About zjb

Zachary Braiterman is Professor of Religion in the Department of Religion at Syracuse University. His specialization is modern Jewish thought and philosophical aesthetics. http://religion.syr.edu
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6 Responses to Jewish State Nakba – A One Narrative Solution

  1. David Sucher says:

    I am puzzled by your statement
    “I can’t see why Israelis can’t recognize the reasons why, historically, the Arabs of Palestine wanted nothing to do with this mass immigration. ”
    and I question its historical much less contemporary accuracy.

    • zjb says:

      David, I’m confused. Do you mean to say that it’s not historically accurate that the Arabs of Palestine rejected Jewish immigration? Or are you claiming that Israelis have always recognized the reasons for this rejection? Let me know what you’re thinking.

      • David Sucher says:

        I think that Jews have been aware that Arabs wouldn’t be happy about Jews around since Arabs became Muslim in the 7th century. So 19th century Jews understood that Arabs wouldn’t like them moving into the area. (The irony is that if you look at current populations relative to even 1948 much less 1900, there is ample physical space for all.)

        I think I see your attempt at fair-handedness (“I can’t see why Arabs don’t recognize…” …”I can’t see why Jews don’t recognize…”) but I do not think it is historically accurate. Jews understood very well the Arab response to Jews moving to the Holy Land (it started in the 19th century) but Jews did not have a choice to push out Arabs. Unless one prefers to be murdered.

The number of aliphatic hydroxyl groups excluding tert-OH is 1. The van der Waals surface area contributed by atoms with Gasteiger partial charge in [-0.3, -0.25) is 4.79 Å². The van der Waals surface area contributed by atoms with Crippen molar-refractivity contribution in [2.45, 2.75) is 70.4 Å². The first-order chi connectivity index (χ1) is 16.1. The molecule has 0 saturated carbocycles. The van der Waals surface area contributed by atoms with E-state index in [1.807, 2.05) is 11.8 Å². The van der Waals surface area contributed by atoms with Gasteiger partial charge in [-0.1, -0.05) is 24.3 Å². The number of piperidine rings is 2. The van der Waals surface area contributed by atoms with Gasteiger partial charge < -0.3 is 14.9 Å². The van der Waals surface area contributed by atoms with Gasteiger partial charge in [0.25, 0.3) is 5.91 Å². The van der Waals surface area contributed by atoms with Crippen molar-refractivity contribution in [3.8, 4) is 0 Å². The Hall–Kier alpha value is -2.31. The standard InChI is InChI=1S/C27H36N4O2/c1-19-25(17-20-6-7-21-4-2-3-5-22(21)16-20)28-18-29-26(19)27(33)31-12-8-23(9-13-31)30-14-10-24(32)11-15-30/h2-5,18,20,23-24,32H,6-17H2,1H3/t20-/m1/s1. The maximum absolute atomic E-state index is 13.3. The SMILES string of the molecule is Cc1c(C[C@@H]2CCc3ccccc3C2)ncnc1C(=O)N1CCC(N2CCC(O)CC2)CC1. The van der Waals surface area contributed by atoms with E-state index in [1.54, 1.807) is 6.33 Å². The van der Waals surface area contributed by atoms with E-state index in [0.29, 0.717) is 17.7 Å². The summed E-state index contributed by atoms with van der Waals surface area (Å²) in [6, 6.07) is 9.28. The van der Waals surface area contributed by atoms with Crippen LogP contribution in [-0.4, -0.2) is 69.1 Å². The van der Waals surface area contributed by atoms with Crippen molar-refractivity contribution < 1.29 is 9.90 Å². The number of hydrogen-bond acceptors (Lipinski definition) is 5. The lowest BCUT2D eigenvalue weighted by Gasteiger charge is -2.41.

Jews should say “We are sorry that it had to happen and we will try to make amends as we can and in light of all the deals you turned down and your past violence to Jews.”

      • zjb says:

        thanks for the clarification, David. but i would suggest that there’s a lot of sense that a lot of the Labor Zionists did not really recognize the Arabs of Palestine as a people with their own national interest. Anita Shapira talks about this a lot in her book on Land and Power, the inability of young Palestinian Jews to see “the Arabs.” Jabotinsky was an exception. He understood full well the national nature of the clash in his Iron Wall essay. As for today, it sometimes seem that most Jews simply look at Arab and Palestinian rejection of Zionism as based on unreasoning hatred.

      • David Sucher says:

        From what I have been reading, there was no “Palestinian” consciousness until the Jews arrived.
        Putting it simply — without Jews, no Palestinians.
        There were Arabs, of course, but no discrete “Palestinian” sense of self. No national state. No sense of peoplehood.
        There was sense of being Moslem and there were many tribes and clans and villages which offered identity.
        But “Palestinian”? I don’t think much. Was there much/any/all evidence for a discrete “Palestinian” identity before the Jews? Is there documentation to show otherwise?

        As to “As for today, it sometimes seem that most Jews simply look at Arab and Palestinian rejection of Zionism as based on unreasoning hatred.” most people don’t know very much. Anywhere. About anything. So to an extent I agree that it would healthy for Jews to acknowledge that “We had no choice. We had to make a place for ourselves. There was a war. We won. We would like a just resolution, a just peace, but unfortunately the Arabs never accepted unconditional surrender and so we are still at war.”

      • zjb says:

        Do you know Rashid Khalidi’s book Palestinian Identity? He makes the point you’re making about the emergence of a discrete Palestinian national identity, but without using it to look past what was a genuine sense of local and regional place among the indigenous Arab people. George Antonius’ classic The Arab Revolt is also very helpful sorting out the sense of place in Palestine at the start of the 20th c. Perhaps the problem is unconditional surrender. At any rate, I appreciate the comments and pushback. Best, –Zb